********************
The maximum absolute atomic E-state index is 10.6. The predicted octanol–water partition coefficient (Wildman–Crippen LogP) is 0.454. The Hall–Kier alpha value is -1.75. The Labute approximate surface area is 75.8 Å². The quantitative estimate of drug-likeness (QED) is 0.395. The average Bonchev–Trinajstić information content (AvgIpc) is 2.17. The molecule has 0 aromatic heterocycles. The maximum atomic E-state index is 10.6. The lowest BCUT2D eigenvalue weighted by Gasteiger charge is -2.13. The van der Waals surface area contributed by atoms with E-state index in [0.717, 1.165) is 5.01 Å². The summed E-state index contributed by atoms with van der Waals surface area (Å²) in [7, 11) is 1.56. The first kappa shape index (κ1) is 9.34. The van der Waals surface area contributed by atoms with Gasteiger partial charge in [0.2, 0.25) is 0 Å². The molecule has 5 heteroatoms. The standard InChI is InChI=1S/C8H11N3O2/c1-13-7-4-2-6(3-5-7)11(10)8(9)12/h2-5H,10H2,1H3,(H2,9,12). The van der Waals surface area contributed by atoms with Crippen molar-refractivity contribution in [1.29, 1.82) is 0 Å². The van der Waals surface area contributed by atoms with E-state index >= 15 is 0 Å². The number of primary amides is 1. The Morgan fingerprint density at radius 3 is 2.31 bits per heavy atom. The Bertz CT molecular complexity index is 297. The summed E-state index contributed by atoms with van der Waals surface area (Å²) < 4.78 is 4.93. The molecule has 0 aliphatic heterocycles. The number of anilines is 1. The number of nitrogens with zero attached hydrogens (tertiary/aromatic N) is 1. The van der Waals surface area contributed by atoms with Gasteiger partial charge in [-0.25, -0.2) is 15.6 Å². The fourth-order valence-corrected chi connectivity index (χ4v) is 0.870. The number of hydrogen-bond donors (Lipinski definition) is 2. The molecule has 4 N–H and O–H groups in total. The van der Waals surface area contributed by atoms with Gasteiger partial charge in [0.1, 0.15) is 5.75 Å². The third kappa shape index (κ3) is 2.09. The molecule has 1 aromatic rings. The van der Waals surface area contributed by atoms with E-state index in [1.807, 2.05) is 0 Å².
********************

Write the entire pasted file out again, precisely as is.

The maximum absolute atomic E-state index is 10.6. The predicted octanol–water partition coefficient (Wildman–Crippen LogP) is 0.454. The Hall–Kier alpha value is -1.75. The Labute approximate surface area is 75.8 Å². The quantitative estimate of drug-likeness (QED) is 0.395. The average Bonchev–Trinajstić information content (AvgIpc) is 2.17. The molecule has 0 aromatic heterocycles. The maximum atomic E-state index is 10.6. The lowest BCUT2D eigenvalue weighted by Gasteiger charge is -2.13. The van der Waals surface area contributed by atoms with E-state index in [0.717, 1.165) is 5.01 Å². The summed E-state index contributed by atoms with van der Waals surface area (Å²) in [7, 11) is 1.56. The first kappa shape index (κ1) is 9.34. The van der Waals surface area contributed by atoms with Gasteiger partial charge in [0.2, 0.25) is 0 Å². The molecule has 5 heteroatoms. The standard InChI is InChI=1S/C8H11N3O2/c1-13-7-4-2-6(3-5-7)11(10)8(9)12/h2-5H,10H2,1H3,(H2,9,12). The van der Waals surface area contributed by atoms with Crippen molar-refractivity contribution in [1.29, 1.82) is 0 Å². The van der Waals surface area contributed by atoms with E-state index >= 15 is 0 Å². The number of primary amides is 1. The Morgan fingerprint density at radius 3 is 2.31 bits per heavy atom. The Bertz CT molecular complexity index is 297. The summed E-state index contributed by atoms with van der Waals surface area (Å²) < 4.78 is 4.93. The molecule has 0 aliphatic heterocycles. The number of anilines is 1. The number of nitrogens with zero attached hydrogens (tertiary/aromatic N) is 1. The van der Waals surface area contributed by atoms with Gasteiger partial charge in [-0.25, -0.2) is 15.6 Å². The fourth-order valence-corrected chi connectivity index (χ4v) is 0.870. The number of hydrogen-bond donors (Lipinski definition) is 2. The molecule has 4 N–H and O–H groups in total. The van der Waals surface area contributed by atoms with Gasteiger partial charge in [0.1, 0.15) is 5.75 Å². The third kappa shape index (κ3) is 2.09. The molecule has 1 aromatic rings. The van der Waals surface area contributed by atoms with E-state index in [1.807, 2.05) is 0 Å².